"Dapple Dandy doesn't get very sweet" - Even in the eyes of a non-fruit-expert? Please don't take that wrong....I know you're an expert with high expectations and I just want to "calibrate" our expectations with an expert's such as you. We're just a family of 4 who love eating summer fruit that we've gotten at the local farmer's market....now we just want to grow some of our own instead of buying them at the farmer's market all summer.
"Flavor Queen cracks plus it's all sugar and no flavor." - Wow, I didn't know that. Why do all Flavor Queen's fruit crack? Would they also crack even if they weren't on a 4 in 1 tree or is it because it's on a grafted tree?
Are all of your favorite pluots available via retail nurseries or do some of them have to be special ordered? I guess I have to call around to see what'll be available in the upcoming month or so as the DWN trees arrive.

@Fascist Nation
"Multigrafts are on one rootstock...multiple trees in a while should be on the same rootstock" -- Does this mean that all of the trees that'd go into one hole have to be of the same rootstock? If so, why is that? What could happen if they were different rootstocks?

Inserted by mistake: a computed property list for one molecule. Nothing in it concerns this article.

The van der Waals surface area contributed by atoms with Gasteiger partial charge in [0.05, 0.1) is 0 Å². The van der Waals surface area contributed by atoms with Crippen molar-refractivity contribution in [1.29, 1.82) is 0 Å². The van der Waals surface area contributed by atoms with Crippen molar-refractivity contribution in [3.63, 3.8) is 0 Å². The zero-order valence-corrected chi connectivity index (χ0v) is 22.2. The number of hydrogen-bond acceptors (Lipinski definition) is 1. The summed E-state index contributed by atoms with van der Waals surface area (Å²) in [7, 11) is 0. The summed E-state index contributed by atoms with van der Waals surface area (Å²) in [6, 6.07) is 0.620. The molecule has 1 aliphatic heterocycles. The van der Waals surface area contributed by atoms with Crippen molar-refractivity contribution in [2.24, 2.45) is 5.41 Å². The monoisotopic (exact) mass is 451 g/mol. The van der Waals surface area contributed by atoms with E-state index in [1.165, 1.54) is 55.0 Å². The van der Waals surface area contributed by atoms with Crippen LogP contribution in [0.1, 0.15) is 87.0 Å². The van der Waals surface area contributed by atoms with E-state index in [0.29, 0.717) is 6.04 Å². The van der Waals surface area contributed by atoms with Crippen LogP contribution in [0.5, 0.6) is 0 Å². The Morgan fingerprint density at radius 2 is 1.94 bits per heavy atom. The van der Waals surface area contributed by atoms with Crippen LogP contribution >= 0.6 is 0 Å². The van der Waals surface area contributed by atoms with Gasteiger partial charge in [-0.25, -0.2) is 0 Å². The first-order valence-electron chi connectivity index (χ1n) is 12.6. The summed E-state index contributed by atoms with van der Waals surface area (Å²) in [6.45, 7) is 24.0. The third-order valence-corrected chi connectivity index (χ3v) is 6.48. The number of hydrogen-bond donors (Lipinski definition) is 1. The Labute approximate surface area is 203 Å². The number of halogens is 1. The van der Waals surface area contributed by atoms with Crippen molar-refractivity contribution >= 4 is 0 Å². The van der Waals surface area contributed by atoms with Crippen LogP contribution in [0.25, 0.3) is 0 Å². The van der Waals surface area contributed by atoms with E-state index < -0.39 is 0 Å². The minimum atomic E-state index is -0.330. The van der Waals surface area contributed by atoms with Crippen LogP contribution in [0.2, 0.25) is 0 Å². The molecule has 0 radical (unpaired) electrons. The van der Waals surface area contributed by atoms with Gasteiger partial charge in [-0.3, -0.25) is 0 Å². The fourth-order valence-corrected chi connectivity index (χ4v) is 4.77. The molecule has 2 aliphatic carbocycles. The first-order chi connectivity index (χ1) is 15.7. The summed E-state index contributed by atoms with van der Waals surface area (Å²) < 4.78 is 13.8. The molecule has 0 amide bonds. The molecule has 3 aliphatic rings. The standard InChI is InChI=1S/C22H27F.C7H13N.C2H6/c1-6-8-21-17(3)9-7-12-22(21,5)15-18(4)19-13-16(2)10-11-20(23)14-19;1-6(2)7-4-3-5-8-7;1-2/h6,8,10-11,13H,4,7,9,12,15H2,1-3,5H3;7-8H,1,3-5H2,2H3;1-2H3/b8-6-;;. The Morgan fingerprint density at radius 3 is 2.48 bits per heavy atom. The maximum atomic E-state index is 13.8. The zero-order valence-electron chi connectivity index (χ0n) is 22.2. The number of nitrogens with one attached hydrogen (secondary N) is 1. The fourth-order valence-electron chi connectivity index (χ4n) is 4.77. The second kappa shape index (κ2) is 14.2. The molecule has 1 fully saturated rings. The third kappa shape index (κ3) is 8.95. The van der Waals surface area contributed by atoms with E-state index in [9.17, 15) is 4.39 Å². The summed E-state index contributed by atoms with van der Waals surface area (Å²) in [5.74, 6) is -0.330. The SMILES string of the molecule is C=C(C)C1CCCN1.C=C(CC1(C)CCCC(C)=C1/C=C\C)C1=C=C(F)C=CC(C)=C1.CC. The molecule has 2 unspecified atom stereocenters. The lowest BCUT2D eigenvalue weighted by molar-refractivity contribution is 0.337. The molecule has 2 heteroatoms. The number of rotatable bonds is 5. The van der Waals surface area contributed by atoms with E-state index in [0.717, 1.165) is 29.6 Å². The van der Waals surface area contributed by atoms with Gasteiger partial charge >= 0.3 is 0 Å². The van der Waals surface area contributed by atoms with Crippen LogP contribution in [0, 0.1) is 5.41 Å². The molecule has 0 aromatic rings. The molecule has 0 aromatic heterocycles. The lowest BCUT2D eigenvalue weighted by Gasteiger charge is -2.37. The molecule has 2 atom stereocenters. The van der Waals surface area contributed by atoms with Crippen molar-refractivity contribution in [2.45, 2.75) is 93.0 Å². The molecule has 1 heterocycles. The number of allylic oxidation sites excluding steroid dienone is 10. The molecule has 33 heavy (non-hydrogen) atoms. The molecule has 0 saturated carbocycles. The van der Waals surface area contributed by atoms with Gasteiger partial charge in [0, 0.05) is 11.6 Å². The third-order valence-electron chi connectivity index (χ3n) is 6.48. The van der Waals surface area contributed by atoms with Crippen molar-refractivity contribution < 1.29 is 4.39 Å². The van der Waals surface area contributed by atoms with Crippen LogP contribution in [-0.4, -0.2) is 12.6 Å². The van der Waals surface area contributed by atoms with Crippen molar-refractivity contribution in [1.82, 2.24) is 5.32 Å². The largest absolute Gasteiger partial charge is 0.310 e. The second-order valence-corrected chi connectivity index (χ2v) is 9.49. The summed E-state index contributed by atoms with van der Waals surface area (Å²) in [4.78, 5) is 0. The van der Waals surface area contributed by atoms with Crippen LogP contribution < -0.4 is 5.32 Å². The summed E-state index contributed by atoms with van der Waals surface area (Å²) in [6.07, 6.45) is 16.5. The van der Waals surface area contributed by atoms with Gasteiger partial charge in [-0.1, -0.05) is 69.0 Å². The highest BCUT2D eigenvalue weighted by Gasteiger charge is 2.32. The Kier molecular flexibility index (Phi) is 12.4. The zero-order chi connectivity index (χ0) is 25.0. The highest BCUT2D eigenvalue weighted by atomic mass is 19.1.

"...you will get a single main branch of fruit..." - As the 4 in 1 matures, I assumed that each of the 4 varieties' main branch would grow additional fruit bearing branches instead of the fruit growing on JUST each of the 4 main "trunks." Is that not the case? I wish I could see a picture of a multi-grafted tree with fruit on it so that I can see what they actually look like around harvest time. Anyone got such a picture please???

@BigJim
"It is not uncommon for multi-grafts becoming a single variety in a few years." -- What the heck!?! Really? This, along with Fruitnut's comments, are really starting to scare me that I'm thinking of returning the 4 in 1 pluot tree that I just picked up last night. We're in this for the long run (5 - 10 years) so we definitely don't want our multigrafts to turn into a single variety in a few years. Yikes!